Sheriff invited to meet with club over enforcement
Published 12:00 am Monday, March 14, 2005
By LEONARD GRAY
LAPLACE – While St. John Parish Sheriff’s detectives search for the prime suspect in the March 6 shooting outside Club Fusion on Airline Highway in LaPlace, club operators and Sheriff Wayne L. Jones are arguing over what the club owners call the singling-out of a black-owned business for persecution.
“He don’t mind talking about us, but he has never talked with us,” insisted Walter Gerard, whose family owns and operates the club
on Airline Highway near
(See Owners, Page 2A)
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At the same time, Jones pledged to maintain surveillance on the club and send officers to do a “walk-through” in search of underage customers.
“We ID everybody,” asserted club management.
Walter Gerard called for a sit-down meeting with Jones to take steps to prevent violence in the club’s vicinity.
Jones reported that the 911 center was notified of a disturbance that night outside the club at 12:22 a.m., according to records released Thursday.
The shooting victim, Ronald Ellis, 32, of LaPlace, had already been transported by private vehicle to River Parishes Hospital, by the time the first officer arrived at 12:24 a.m., and by 12:25 a.m., Jones said, nine units were at the scene.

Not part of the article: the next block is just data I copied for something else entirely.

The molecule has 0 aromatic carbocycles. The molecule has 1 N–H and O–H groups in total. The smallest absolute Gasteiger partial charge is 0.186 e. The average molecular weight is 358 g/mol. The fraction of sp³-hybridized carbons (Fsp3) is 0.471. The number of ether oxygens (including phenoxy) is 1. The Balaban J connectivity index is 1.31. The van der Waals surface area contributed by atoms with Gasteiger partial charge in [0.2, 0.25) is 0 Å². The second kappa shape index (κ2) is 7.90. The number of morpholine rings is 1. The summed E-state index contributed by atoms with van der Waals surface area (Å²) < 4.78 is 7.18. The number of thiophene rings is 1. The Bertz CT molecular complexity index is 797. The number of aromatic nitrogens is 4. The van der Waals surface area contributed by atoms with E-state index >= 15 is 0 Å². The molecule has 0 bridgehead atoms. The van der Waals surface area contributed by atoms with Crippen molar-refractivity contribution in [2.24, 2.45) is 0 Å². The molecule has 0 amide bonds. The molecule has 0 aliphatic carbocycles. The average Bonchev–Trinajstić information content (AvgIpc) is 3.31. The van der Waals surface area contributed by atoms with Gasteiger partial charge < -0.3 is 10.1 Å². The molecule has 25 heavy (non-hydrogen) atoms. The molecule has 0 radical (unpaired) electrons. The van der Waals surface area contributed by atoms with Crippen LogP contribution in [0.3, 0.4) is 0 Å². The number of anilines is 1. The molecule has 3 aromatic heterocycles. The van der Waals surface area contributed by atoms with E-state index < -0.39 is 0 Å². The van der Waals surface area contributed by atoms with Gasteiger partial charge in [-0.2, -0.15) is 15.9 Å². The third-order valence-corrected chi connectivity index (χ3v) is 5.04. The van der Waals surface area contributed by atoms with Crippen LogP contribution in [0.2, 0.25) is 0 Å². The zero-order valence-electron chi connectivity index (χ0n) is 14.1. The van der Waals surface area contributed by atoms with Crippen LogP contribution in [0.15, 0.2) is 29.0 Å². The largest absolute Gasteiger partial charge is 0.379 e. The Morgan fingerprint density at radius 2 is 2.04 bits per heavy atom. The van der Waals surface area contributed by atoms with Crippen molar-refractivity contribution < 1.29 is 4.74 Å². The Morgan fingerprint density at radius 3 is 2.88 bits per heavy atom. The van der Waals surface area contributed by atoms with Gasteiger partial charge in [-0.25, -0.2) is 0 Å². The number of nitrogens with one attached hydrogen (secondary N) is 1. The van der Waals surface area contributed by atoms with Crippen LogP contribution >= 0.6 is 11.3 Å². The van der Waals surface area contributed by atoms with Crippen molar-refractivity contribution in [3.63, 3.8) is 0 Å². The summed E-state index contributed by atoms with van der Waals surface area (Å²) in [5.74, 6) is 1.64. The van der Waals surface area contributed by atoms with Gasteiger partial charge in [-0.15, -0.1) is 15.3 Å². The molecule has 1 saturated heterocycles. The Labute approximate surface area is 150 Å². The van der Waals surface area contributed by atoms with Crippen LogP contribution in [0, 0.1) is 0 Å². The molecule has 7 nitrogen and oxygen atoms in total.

Witnesses at the scene identified Jaevon Johnson, 20, of LaPlace, as the prime suspect in the shooting, and a warrant was issued against Johnson, charging him with attempted second-degree murder.
The club gained notoriety through the Byron Davis drive-by homicide back in January in Reserve. Six suspects have since been rounded up, the last in mid-February.
Jones reviewed records from four other clubs in the Reserve/LaPlace area, two white-owned and two black-owned.
At Williams Club on Cardinal Street in LaPlace, during the past three years, only one disturbance complaint was logged.
At the Bumble Bee Lounge on East 20th Street in Reserve, 16 calls were logged, including three to disperse crowds, one fight with a weapon, four fistfights and eight disturbance calls, were logged during a three-year period.
At Bully’s Halfway House on Main Street in LaPlace, one dispersing call and one disturbance call were logged in three years.
At Daddy’s Hideout on West Sixth Street in Reserve, one dispersing call in three years was logged.
However, Jones said in four months of operation since Dec. 16, there were 10 complaints at Club Fusion – six disturbance calls, three dispersing calls and one shooting.
Germond Gerard countered this claim, and said there were only two instances where people were ejected from the club, despite the fact that thousands of customers have been there.
“We’ve got a good business here. We didn’t bring the violence here,” Germond said
“Do we have a problem at Club Fusion? There’s no doubt we do,” Jones said. “If they run a legitimate operation, they’ll have no problem from me. If they continue in the same mode, they will have a problem with me.”
Club management, however, claim they are unfairly persecuted.